Angiogenesis is also a pivotal process contributes to tumor progression. Cell population in GC tumor microenvironment regulates the density and architecture of new blood vessels by stimulating the proliferation and differentiation of myofibroblasts and vascular endothelial cells [71, 72]. The growing number of new vessels was reported to facilitate GC metastasis [73, 74]. To promote angiogenesis, GC cells provide numerous angiogenic factors, including VEGF, FGF-2, CXCL1, and Ang-2, to microenvironment [75–78]. It has been noted that high level of VEGF-A contributed to endothelium-dependent angiogenesis. VEGF-A signaling increased both the new blood vessel number and permeability in GC . VEGF-A strongly promotes the angiogenesis and aggressive phenotype of human intestinal-type GC . Bevacizumab is a specific antibody against VEGF-A, and dominantly regulates normal and pathological angiogenesis. Clinical trials of bevacizumab in phase II advanced GC suggested a satisfied curative effect . Unfortunately, in the randomized phase III Avastin in Gastric Cancer (AVAGAST) study, the combination of chemotherapy and bevacizumab did not show a better overall survival extension in the first-line treatment when compared to advanced GC patients, who only subjected chemotherapy . Intriguingly, REGARD and RAINBOW trials using VEGFR2 targeting antibody ramucirumab have also shown a significant increase in the overall survival of patients with advanced GC . It can be partially explained by the geographical differences of GC patients.
Immune reactivity in GC development is based on various types of immune cells in different stages . First, in eliminating stage, macrophages and dendritic cells recruit to secrete chemokines and cytokines, such as IL-12 and IFN-γ, to phagocytize and remove apoptotic cancer cells . Cancer cells survived from elimination subsequently under equilibrium stage and adapted to immune-suppression. The number of tumor-infiltrating lymphocytes (TILs) was noted as independent predictors to evaluate lymph node metastasis and GC patient survival in this stage. Interestingly, TILs exert either oncogenic or tumor-suppressive influence in GC cells, attributing to their unique functions. In a recent report, tumor-associated macrophages with high levels of CD163 expression exhibited aggressive characteristics and expression of cancer stem cell markers in recurrent GC cases. CD163+ macrophages might, therefore, related to independent worse prognosis . T-lymphocyte subsets are also significant cell types associated with both early onset of tumor and tumor progression. It has been reported that the high ratio of CD8+ cytotoxic TILs/FOXP3+ regulatory T cells (Treg) correlated with high overall survival rate and good prognosis, especially in MSI gastric cancer [87, 88]. Eventually, cancer cells escape from immune responses.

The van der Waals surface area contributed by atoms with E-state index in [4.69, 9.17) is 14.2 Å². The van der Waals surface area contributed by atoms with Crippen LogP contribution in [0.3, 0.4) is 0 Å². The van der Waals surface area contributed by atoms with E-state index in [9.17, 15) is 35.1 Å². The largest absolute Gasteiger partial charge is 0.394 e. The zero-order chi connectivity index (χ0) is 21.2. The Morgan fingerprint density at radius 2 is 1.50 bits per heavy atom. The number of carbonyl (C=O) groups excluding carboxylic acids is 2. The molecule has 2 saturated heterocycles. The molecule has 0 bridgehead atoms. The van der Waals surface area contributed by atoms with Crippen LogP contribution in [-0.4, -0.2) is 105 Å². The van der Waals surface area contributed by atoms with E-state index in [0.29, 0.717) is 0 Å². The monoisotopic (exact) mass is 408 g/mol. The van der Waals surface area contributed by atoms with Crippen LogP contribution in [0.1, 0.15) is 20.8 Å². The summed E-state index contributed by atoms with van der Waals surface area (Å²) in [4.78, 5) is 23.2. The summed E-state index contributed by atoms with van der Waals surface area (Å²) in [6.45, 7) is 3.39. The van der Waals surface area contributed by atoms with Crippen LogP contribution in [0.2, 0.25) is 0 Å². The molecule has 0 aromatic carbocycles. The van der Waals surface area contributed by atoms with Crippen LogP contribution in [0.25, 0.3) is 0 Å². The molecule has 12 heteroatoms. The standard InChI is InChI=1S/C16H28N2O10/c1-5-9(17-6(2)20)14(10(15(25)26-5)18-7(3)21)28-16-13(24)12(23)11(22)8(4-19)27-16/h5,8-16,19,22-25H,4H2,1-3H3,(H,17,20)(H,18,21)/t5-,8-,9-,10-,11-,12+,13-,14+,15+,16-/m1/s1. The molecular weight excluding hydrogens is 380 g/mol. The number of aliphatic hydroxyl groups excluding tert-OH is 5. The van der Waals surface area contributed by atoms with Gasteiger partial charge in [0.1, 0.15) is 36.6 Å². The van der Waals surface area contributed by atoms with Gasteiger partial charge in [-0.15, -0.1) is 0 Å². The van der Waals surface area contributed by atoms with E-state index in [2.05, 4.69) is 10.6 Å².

Immunogenicity could be blunted by releasing cytokines including TGF-β, TNF-α, and IL-10. Therefore, cancer cells can evade the detection by immune effectors in the tumor microenvironment . PD-1 is one of the most important receptors expressed by T cells and monocytes. PD-1 negatively regulates the effectors by binding to its ligands PD-L1 and PD-L2. Blocking PD-1/PD-L1 has been suggested as a promising immune-therapeutic option [90, 91]. The relationship between PD-L1 level and prognosis remains under debate, however, a recent meta-analysis pooled all present data and suggested PD-L1 to be a valuable prognostic indicator of GC patients by dividing patients into different groups .
Collectively, tumor microenvironment composed of multiple subjects, such as tumor stromal fibroblasts, lymphocytes, and angiogenic factors. All these components cooperate together, configuring a context for GC development.
There is still a large realm of the unknown area about GC pathogenies even though the related research studies have been going deeper and our horizon has been broadened in the past few years. Epigenetically, we are seeking to unravel the mechanisms of gastric tumorigenesis affected by chromatin remodeling. Besides, there are miRNAs, lncRNAs, and some other classic molecules that are involved in GC development, which requires a more detailed investigation regarding these aspects. The most crucially and urgently, we are struggling to explore specific and precise therapies for patients who are suffering or likely to suffer from GC, especially genomically stable GC (a type of GC with a high mortality).
When it comes to the novel small entities, there are even more issues waiting to be addressed, such as how lncRNAs interact with chromatin alterations during gastric carcinogenesis. Moreover, in addition to
This work is supported by the General Research Fund (RGC Reference No. CUHK14114414 and CUHK14110016) from the Research Grants Council of Hong Kong.